The U.S. plans to strengthen its defenses in the Persian Gulf to repel any attempt by Iran to block the Strait of Hormuz, the Wall Street Journal said on Saturday.
The Pentagon has notified Congress of plans to deploy new mine-detection and clearing equipment in the waterway, through which a fifth of the world's oil is transported.
The U.S. military are also looking to modify weapons systems on ships and shore-launched cruise missiles, the journal said citing unnamed defense officials.
Surveillance in and around the strait will also be increased.
Iran has threatened to close the Strait of Hormuz in response to mounting international pressure over its disputed uranium enrichment program.
Western powers suspect Iran is seeking to create a nuclear bomb and have tightened sanctions. Tehran insists its nuclear intentions are purely peaceful.
The International Atomic Energy Agency (IAEA), the UN's nuclear watchdog, said in a confidential report on Friday Iran had ramped up production of higher-grade enriched uranium over the past months.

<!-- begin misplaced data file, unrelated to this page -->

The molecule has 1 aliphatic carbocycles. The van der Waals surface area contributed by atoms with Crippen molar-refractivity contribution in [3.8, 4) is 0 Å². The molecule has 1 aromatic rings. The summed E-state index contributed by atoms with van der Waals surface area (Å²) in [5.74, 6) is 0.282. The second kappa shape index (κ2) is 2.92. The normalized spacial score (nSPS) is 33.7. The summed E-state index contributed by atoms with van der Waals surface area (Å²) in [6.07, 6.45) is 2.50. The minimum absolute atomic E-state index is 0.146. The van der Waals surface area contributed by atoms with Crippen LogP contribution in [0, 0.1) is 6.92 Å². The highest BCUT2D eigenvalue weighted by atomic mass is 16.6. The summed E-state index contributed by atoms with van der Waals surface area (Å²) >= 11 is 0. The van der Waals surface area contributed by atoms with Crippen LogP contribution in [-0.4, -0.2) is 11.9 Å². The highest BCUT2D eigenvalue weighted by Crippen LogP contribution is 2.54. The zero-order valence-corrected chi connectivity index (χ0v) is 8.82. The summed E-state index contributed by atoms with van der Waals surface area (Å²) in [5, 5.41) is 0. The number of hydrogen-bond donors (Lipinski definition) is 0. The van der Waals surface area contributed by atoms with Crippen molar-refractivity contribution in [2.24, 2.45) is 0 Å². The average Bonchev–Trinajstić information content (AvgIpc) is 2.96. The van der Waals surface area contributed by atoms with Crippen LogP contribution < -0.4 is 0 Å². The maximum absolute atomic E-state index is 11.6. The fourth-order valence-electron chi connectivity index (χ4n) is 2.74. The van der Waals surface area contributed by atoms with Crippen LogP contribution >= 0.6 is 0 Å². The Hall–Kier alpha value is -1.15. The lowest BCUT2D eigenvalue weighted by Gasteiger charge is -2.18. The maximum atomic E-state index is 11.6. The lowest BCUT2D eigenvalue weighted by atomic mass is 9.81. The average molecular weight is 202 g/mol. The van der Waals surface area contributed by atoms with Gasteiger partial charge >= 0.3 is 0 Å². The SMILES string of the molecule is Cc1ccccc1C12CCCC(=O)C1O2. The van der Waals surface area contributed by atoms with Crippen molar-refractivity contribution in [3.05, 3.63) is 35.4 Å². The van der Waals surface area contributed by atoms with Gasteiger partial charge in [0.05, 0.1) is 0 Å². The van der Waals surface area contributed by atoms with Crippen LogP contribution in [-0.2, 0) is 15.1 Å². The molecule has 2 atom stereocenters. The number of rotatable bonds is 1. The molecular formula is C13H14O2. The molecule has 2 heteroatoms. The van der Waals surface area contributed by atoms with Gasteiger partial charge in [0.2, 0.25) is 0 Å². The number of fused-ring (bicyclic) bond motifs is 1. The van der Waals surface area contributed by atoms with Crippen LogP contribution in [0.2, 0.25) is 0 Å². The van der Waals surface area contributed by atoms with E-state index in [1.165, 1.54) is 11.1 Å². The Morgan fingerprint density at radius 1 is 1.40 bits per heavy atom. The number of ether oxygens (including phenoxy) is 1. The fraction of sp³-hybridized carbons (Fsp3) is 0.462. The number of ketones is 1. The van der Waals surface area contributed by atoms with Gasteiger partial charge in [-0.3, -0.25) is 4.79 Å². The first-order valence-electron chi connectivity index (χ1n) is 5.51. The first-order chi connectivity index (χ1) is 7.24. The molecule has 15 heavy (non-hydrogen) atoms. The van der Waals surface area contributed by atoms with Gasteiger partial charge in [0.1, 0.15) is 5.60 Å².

The IAEA also expressed concerns over "possible military dimensions to Iran’s nuclear program."
IAEA inspectors were barred from a key Iranian military site earlier this week.
Iran staged military exercises earlier this week in the south which it said was to train protection of its nuclear facilities.
There has been increasing speculation in recent weeks that Israel may carry out a military strike on Iran's nuclear sites. The United States has also refused to rule out force.
Mohammad Hejazi, deputy head of Iran's armed forces, said on Tuesday Iran would take pre-emptive action if it needed to protect its national interests.